A domain-specific model 208 describes rules that enable a sensor network 104 to be tailored to a specific application domain (e.g., monitoring a storage facility for storing chemical drums as compared to monitoring a storage facility for storing documents). In the example scenario, the domain-specific model 208 includes a set of storage rules regarding storage capacity, storage conditions, and incompatible goods. An example storage capacity rule requires no more than fifty chemical drums be stored within any one hundred square meter area of the storage area. An example storage condition rule requires certain chemical drums to be stored according to a certain temperature or humidity requirements. The incompatible goods rules dictate that certain chemicals that are particularly reactive with each other should not be stored in proximity with each other. The domain-specific model 208 may provide other types and sets of rules.
In one implementation, prior to generating the sensor network model, the modeling tool 150 provides a graphical user interface through which a user 114 selects one or more sensor network factors 210, e.g., cost, maximum number of sensor nodes, maximum number of sensors of a particular type, power consumption per node, aggregate power consumption across the sensor network, and bandwidth efficiency. The modeling tool 150 then takes as input the requirement analysis document 202, the physical environment model 204, the sensor constraint model 206, and the domain-specific model 208, and generates a sensor network model 200 that is optimized based on the user-specified factor(s) 210. In one example sensor network model 200, each sensor node 102 to be deployed in the storage facility is represented in the sensor network model 200 by information including, but not limited to location coordinates and sensor-types.
Once the sensor network model 200 has been generated and approved by the company, the sensor nodes 102 are deployed in the storage facility based on the sensor network model 200. In one implementation, the enterprise server 106 includes an automatic code generator 152 that translates the sensor network model 200 into items of executable code 250. Each item of executable code 250 is associated with a particular sensor node 102 in the sensor network model 200, and may be loaded into the memory 124 of that sensor node 102 pre-deployment or post-deployment.
Periodically, the modeling tool 150 receives updates from the sensor network 104 indicating that a change may need to be made within the deployed sensor network 104. For example, the modeling tool 150 may receive an alert from the sensor network 104 indicating one or more sensor node outages. In such a case, the modeling tool 150 determines whether the remaining sensor nodes 102 are capable of performing the sensing tasks of the sensor nodes that have failed, while satisfying, e.g., the EH&S laws and regulations. If so, no further action is taken. If, on the other hand, the modeling tool 150 determines that one or more of the EH&S laws and regulations are not satisfied as a result of the sensor node outages, a notification message is generated and sent to company personnel to notify them of the situation. Steps can then be taken to deploy a replacement sensor node 102.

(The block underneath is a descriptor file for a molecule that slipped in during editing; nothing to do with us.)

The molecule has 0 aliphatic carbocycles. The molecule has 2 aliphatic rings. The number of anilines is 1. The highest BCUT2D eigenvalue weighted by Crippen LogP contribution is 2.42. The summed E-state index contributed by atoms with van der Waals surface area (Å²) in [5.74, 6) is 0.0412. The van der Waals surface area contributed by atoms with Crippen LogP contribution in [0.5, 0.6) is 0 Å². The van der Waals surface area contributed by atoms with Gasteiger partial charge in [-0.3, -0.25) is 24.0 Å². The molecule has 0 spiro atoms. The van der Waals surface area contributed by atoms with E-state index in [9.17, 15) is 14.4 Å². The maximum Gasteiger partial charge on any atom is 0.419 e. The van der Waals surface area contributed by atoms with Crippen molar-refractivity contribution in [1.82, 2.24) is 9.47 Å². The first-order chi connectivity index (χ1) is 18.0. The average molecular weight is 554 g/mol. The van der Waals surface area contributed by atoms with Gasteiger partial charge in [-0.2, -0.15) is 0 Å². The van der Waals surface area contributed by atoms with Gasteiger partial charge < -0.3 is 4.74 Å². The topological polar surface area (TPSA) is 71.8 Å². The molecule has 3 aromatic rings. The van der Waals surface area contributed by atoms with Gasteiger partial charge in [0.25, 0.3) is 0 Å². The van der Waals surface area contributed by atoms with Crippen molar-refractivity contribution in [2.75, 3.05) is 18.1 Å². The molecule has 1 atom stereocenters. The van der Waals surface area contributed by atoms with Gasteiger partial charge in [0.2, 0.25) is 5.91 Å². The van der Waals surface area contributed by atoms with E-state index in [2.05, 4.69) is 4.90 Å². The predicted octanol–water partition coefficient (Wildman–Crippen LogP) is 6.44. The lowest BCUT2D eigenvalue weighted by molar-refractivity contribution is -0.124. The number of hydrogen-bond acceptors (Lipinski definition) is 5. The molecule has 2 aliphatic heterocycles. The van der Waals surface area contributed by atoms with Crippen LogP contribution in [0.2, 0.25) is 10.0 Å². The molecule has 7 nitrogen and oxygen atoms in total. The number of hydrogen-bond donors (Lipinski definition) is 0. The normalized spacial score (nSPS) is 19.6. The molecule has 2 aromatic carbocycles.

The modeling tool 150 may also receive updates from the mySAP PLM business application 146 indicating that changes made to the application database 116 may affect the deployed sensor network 104. For example, the modeling tool 150 may receive an alert from the mySAP business application 146 indicating that certain EH&S laws and regulations have been made more stringent. In such a case, the modeling tool 150 determines whether additional sensor nodes need to be deployed in the sensor network in order to ensure that the EH&S laws and regulations are satisfied, and if so, the location coordinates and sensor type(s). Company personnel can then take steps to deploy the additional sensor nodes 102.
The techniques and all of the functional operations described in the attached documentation can be implemented in digital electronic circuitry, or in computer software, firmware, or hardware, including the structural means disclosed in this specification and structural equivalents thereof, or in combinations of them. The techniques can be implemented as one or more computer program products, i.e., one or more computer programs tangibly embodied in an information carrier, e.g., in a machine-readable storage device or in a propagated signal, for execution by, or to control the operation of, data processing apparatus, e.g., a programmable processor, a computer, or multiple computers. A computer program (also known as a program, software, software application, or code) can be written in any form of programming language, including compiled or interpreted languages, and it can be deployed in any form, including as a stand-alone program or as a module, component, subroutine, or other unit suitable for use in a computing environment. A computer program does not necessarily correspond to a file. A program can be stored in a portion of a file that holds other programs or data, in a single file dedicated to the program in question, or in multiple coordinated files (e.g., files that store one or more modules, sub-programs, or portions of code). A computer program can be deployed to be executed on one computer or on multiple computers at one site or distributed across multiple sites and interconnected by a communication network.